Brood interbreeding is not a major concern.

Although broods are distinctly different species of periodical cicadas, they can interbreed and produce hybrids. However, it is a complex process. As an example, a hybrid from 13-year brood and 17-year brood parents doesn’t have a cycle that splits the difference and emerges in 15 years. Scientists predict that the hybrid offspring will most likely display the traits of one or the other and emerge in either 13 or 17 years, along with the next generation of one of the parental broods. “As for interbreeding, any hybrids would just meld in,” says Cooleuy, “and if there were any effects at all, they would not be evident for decades.”

RELATED: How to Get Rid of Cicadas

The emergence will be loud, but not that loud.

Only about half of the cicadas that emerge make the characteristic loud buzzing sound. That sound represents the males trying to attract females. It has been estimated that the peak noise level of the periodical cicada emergence can reach 100 decibels. For comparison, that matches the noise of a lawn mower—impressive for a bunch of bugs, but not intolerable.

Further, most of their singing to attract mates occurs during the day, although light from a full moon or artificial sources, excessive heat, or overcrowding might cause some nighttime noise. Since there will not be significant overlaps or double densities of the 2024 broods, especially in urban areas, it’s likely that this year’s cicada season will sound much like those in more typical years.

It will be messy, but not destructive.

In addition to mating and making noise, the other activity associated with cicada infamy is their molt. After emerging from the ground as a final-stage nymph, the cicada climbs a vertical surface and sheds its exoskeleton. Soon afterward, the adult “skin” hardens, their wings inflate, and they fly away. What’s left is a nearly perfect silhouette shell, often the first sign that the insects are present. The shed material isn’t nearly as messy as some other insect molts that blow and drift in the wind. Cicada shells mostly cling in place on the sides of trees.

As for concerns about damage to gardens or landscapes, the insects generally concentrate on areas with trees as old as their life cycle that can handle their root feeding. “The USDA does not consider these to be pest insects,” says Cooley. Still, ‘they can be devastating to orchards, tree nurseries, and delicate ornamental plants,” he adds. However, even where they cause some browning of leaves on forest tree branches (flagging), Cooley says the trees do not appear to show long-term effects.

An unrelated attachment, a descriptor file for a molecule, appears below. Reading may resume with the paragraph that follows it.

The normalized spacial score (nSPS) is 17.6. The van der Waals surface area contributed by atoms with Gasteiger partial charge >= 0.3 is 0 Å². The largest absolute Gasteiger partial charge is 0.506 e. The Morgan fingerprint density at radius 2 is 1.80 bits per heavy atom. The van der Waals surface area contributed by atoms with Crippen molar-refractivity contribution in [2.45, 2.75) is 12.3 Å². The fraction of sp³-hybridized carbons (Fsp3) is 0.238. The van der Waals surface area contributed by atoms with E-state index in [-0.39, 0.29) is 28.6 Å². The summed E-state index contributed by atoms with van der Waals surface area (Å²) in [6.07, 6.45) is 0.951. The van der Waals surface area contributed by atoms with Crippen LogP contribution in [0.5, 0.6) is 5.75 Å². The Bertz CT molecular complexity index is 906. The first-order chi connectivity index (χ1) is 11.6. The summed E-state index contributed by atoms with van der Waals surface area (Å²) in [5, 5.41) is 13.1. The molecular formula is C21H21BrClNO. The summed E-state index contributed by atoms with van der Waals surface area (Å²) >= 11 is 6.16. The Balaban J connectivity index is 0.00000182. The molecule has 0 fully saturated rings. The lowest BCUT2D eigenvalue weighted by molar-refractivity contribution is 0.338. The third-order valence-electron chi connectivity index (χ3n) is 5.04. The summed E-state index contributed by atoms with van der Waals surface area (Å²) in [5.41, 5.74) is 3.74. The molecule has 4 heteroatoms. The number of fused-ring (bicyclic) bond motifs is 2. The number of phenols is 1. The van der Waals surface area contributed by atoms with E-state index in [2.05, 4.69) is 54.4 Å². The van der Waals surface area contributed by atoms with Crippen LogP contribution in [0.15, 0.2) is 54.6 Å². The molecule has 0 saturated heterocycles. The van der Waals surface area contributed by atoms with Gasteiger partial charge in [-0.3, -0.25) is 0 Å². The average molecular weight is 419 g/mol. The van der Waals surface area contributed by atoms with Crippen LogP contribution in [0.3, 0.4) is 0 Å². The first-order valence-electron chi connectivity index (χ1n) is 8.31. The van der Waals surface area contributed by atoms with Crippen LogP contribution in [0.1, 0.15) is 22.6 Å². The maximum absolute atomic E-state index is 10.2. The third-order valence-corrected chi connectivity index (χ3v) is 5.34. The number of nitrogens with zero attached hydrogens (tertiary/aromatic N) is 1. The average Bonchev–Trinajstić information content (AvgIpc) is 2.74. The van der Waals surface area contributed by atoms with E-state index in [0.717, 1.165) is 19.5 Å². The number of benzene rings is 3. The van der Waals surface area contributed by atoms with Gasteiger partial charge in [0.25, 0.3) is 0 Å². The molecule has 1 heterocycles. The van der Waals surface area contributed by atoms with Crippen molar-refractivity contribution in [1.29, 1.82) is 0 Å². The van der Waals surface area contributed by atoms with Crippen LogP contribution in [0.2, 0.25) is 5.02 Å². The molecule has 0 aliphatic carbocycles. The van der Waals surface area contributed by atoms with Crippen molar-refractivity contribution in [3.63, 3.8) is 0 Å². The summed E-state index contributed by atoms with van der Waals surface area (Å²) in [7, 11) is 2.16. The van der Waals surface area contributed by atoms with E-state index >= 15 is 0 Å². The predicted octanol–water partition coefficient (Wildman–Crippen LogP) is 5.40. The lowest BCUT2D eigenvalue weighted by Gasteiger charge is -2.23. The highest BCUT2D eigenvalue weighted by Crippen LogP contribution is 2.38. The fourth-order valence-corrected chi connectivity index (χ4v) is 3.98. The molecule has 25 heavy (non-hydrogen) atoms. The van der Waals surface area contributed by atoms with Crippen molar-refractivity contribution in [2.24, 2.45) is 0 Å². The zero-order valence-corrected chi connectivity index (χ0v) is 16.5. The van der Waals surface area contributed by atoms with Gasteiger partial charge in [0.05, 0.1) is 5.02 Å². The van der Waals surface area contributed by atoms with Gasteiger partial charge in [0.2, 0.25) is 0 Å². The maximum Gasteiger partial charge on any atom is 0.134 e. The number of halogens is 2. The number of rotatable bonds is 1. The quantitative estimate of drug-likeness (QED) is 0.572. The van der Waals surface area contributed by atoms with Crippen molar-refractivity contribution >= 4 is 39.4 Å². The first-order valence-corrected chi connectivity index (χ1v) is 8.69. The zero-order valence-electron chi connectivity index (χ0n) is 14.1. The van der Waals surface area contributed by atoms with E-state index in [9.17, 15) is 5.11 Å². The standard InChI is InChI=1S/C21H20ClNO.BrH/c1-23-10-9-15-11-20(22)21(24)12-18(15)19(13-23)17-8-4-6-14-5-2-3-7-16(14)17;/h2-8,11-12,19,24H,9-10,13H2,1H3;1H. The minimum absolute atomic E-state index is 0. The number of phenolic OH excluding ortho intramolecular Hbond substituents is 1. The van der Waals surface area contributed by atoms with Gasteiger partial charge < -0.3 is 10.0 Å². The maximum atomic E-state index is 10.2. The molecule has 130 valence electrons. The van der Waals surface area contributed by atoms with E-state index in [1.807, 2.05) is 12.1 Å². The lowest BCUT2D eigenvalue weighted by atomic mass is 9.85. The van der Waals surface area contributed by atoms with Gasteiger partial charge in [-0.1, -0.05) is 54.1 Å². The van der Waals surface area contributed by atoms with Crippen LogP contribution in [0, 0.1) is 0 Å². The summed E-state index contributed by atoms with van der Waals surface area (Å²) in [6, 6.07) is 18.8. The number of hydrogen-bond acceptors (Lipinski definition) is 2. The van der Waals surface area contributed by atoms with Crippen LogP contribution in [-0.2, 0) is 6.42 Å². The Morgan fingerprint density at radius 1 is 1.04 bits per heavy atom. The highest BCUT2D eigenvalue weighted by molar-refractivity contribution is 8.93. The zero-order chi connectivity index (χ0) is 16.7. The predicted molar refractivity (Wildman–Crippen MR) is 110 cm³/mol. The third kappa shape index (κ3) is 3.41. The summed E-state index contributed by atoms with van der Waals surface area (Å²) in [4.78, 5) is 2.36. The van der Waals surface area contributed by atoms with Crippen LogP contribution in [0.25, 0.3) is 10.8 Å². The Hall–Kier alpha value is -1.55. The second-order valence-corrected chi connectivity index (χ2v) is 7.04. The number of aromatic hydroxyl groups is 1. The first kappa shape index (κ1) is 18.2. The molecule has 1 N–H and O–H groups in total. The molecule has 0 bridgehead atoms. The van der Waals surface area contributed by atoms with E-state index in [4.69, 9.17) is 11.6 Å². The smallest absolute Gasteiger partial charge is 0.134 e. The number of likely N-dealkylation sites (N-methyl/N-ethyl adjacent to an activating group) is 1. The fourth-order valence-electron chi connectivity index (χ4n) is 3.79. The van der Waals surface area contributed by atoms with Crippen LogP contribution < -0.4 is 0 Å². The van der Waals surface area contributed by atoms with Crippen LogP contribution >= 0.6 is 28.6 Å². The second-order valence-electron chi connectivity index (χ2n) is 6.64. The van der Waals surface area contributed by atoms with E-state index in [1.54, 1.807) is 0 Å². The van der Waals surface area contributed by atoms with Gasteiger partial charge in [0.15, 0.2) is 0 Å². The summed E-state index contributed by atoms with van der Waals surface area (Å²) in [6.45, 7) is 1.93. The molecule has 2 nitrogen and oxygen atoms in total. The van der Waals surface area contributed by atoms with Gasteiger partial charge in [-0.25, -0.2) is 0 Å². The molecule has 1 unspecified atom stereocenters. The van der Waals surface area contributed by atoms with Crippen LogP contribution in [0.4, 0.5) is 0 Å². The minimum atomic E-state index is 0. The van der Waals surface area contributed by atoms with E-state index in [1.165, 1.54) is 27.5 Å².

The same is generally true of lawns, vegetables, and other garden plants; the insects don’t feed on leaves. If cicadas are emerging in your area, you can protect young trees and tender plants with bird netting with holes smaller than ⅜ inches. Secure the netting at the bottom so they cannot climb up from the ground.

RELATED: 15 Natural Pest-Control Strategies for Your Home Landscape

Exuvia of Typical Cicada

Cicadas benefit the ecosystem.

Nature’s processes are subtle and interwoven, with each element and creature playing a unique role. The cicadas play several roles in forest ecology:

  • In the nymph stage, they move around beneath the soil, feeding on tree roots, aerating compacted soil, and allowing deeper root and rain penetration.
  • As adults, cicadas prune branches, allowing more sunlight to reach the seedlings on the forest floor.
  • A heavy emergence serves as a protein feast for bug-eating birds, rodents, bats, insects, fish, reptiles, and amphibians.
  • The cast carcasses from wildlife feeding on cicadas can break down like compost and add to soil nutrients.

According to Cooley, ants will often make off with cicada bodies, and he says there is plenty of research on cicadas and nutrient cycling; you can certainly add gathered exoskeletons to your compost pile.

Cicada (Brood X) - Several hours after shedding it's skin, a cicada waits for it's shell to harden on a tree branch

Cicadas are harmless to people and pets.

Cicadas are big, loud, and a bit messy. It’s no wonder some people get a little creeped out by them. But cicada adults do not bite or sting, so they don’t harm people or pets. In the worst case, a curious dog or cat might munch on a cicada exoskeleton and have an upset stomach temporarily, since the shells are difficult to digest. They are not toxic.

If you live in an area where 2024 cicadas will emerge, avoid the urge to panic, and do not pull out any pesticides. Just sit back and enjoy the natural cycle of these intriguing insects and their benefits to wildlife.